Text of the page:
Journal article
Methane Bubble Growth and Migration in Aquatic Sediments Observed by X-ray muCT

Publication Details
Liu, L.; Kock, T.; Wilkinson, J.; Cnudde, V.; Xiao, S.; Buchmann, C.; Uteau Puschmann, D.; Peth, S.; Lorke, A.
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Environmental Science & Technology
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Methane bubble formation and transport is an important component of biogeochemical carbon cycling in aquatic sediments. To improve understanding of how sediment mechanical properties influence bubble growth and transport in freshwater sediments, a 20-day laboratory incubation experiment using homogenized natural clay and sand was performed. Methane bubble development at high resolution was characterized by muCT. Initially, capillary invasion by microbubbles ({\textless}0.1 mm) dominated bubble formation, with continued gas production (4 days for clay; 8 days for sand), large bubbles formed by deforming the surrounding sediment, leading to enhanced of macropore connectivity in both sediments. Growth of large bubbles ({\textgreater}1 mm) was possible in low shear yield strength sediments ({\textless}100 Pa), where excess gas pressure was sufficient to displace the sediment. Lower within the sand, higher shear yield strength ({\textgreater}360 Pa) resulted in a predominance of microbubbles where the required capillary entry pressure was low. Enhanced bubble migration, triggered by a controlled reduction in hydrostatic head, was observed throughout the clay column, while in sand mobile bubbles were restricted to the upper 6 cm. The observed macropore network was the dominant path for bubble movement and release in both sediments.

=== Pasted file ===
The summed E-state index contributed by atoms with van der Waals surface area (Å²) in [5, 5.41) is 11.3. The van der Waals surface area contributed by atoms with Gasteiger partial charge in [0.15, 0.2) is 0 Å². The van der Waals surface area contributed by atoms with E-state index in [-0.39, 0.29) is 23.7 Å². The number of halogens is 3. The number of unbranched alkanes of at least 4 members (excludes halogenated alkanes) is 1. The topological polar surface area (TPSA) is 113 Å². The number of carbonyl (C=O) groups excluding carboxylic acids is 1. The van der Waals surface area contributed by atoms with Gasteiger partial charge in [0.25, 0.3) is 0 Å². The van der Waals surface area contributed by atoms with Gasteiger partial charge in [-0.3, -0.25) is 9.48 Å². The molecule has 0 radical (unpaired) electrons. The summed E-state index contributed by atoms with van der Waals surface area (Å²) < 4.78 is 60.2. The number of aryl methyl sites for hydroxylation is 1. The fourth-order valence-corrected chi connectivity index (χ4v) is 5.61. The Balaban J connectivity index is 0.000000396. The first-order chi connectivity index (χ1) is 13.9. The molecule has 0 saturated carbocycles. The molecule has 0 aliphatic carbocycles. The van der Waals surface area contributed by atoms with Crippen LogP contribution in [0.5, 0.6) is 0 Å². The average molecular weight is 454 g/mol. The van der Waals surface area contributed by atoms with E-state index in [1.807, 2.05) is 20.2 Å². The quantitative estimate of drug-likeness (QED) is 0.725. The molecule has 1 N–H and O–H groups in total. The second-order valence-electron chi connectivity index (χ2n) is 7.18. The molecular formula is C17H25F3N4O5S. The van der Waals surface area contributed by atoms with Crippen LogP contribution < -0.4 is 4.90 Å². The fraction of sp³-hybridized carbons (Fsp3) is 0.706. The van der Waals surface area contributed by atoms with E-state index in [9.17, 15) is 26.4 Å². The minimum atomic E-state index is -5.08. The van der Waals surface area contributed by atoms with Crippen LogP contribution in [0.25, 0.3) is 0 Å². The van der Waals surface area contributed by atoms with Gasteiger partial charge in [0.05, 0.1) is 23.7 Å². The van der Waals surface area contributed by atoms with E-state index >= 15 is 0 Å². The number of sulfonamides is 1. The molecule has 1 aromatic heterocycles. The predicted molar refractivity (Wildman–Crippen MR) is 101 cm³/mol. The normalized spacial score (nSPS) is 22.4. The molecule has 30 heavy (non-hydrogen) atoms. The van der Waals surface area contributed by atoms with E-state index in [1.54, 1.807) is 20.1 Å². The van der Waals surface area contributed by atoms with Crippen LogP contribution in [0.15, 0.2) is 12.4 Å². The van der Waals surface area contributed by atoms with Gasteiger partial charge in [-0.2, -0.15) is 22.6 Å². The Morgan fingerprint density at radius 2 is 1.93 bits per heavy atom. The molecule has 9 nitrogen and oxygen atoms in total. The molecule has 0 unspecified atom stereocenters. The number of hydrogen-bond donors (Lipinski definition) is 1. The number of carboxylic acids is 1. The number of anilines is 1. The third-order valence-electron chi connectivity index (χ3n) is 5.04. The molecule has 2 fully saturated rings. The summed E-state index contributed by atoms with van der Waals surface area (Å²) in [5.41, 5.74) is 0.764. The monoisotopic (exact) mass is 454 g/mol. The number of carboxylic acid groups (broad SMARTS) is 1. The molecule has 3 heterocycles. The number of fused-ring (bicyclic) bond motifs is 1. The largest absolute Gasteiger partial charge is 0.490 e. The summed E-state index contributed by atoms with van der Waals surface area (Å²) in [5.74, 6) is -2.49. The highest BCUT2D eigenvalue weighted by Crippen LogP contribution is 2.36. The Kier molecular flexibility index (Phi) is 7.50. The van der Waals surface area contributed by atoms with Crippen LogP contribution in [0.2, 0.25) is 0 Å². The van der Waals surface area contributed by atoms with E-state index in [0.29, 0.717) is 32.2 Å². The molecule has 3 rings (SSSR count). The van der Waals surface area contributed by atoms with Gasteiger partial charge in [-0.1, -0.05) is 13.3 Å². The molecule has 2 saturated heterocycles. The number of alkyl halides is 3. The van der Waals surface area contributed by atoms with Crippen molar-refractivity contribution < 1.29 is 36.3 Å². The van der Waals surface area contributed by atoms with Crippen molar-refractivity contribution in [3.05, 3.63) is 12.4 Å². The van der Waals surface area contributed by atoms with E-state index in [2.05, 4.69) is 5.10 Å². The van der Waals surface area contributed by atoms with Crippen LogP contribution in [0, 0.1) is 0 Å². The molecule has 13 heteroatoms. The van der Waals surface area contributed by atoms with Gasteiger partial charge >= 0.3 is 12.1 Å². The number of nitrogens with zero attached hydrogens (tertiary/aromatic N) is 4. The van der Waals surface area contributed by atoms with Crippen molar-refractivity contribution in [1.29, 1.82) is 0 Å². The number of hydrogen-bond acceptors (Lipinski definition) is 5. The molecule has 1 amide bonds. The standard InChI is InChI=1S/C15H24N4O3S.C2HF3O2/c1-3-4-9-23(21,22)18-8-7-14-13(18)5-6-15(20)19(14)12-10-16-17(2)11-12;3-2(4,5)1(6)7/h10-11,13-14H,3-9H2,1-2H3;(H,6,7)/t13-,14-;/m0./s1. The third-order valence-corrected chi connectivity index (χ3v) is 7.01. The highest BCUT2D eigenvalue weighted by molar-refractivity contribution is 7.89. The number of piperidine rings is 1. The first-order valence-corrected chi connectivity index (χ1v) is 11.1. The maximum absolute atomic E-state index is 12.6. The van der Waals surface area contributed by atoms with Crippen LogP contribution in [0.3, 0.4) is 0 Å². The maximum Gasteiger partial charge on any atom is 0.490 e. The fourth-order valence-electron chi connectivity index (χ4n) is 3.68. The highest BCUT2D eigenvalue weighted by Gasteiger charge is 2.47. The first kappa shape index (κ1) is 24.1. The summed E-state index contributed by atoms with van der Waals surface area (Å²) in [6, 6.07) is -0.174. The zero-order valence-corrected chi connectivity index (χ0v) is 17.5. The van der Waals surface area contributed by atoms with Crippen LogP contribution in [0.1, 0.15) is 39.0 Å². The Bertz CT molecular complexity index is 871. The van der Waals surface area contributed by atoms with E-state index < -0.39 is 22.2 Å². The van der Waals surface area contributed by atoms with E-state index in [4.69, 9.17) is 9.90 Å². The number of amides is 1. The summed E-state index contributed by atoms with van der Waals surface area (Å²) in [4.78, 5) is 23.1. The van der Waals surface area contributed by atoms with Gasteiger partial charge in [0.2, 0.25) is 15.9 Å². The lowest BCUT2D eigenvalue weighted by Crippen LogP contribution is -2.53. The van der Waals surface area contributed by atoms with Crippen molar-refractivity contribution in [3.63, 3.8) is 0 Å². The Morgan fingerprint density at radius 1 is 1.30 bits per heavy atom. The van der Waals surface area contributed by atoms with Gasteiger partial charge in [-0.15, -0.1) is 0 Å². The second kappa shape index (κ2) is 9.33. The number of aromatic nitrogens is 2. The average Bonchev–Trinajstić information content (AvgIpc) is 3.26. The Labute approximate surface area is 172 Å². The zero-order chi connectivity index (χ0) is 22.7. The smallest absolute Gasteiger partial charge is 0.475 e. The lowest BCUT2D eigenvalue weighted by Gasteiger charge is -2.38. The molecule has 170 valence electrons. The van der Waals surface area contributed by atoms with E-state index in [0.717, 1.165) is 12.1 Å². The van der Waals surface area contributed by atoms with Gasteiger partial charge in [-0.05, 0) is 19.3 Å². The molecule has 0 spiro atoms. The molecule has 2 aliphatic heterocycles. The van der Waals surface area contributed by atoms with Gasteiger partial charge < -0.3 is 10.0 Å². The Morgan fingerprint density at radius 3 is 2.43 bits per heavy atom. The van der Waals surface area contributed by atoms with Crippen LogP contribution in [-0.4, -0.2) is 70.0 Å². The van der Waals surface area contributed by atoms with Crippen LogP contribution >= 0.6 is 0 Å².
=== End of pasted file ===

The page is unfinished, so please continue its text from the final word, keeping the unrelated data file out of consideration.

Last updated on 2019-25-07 at 18:16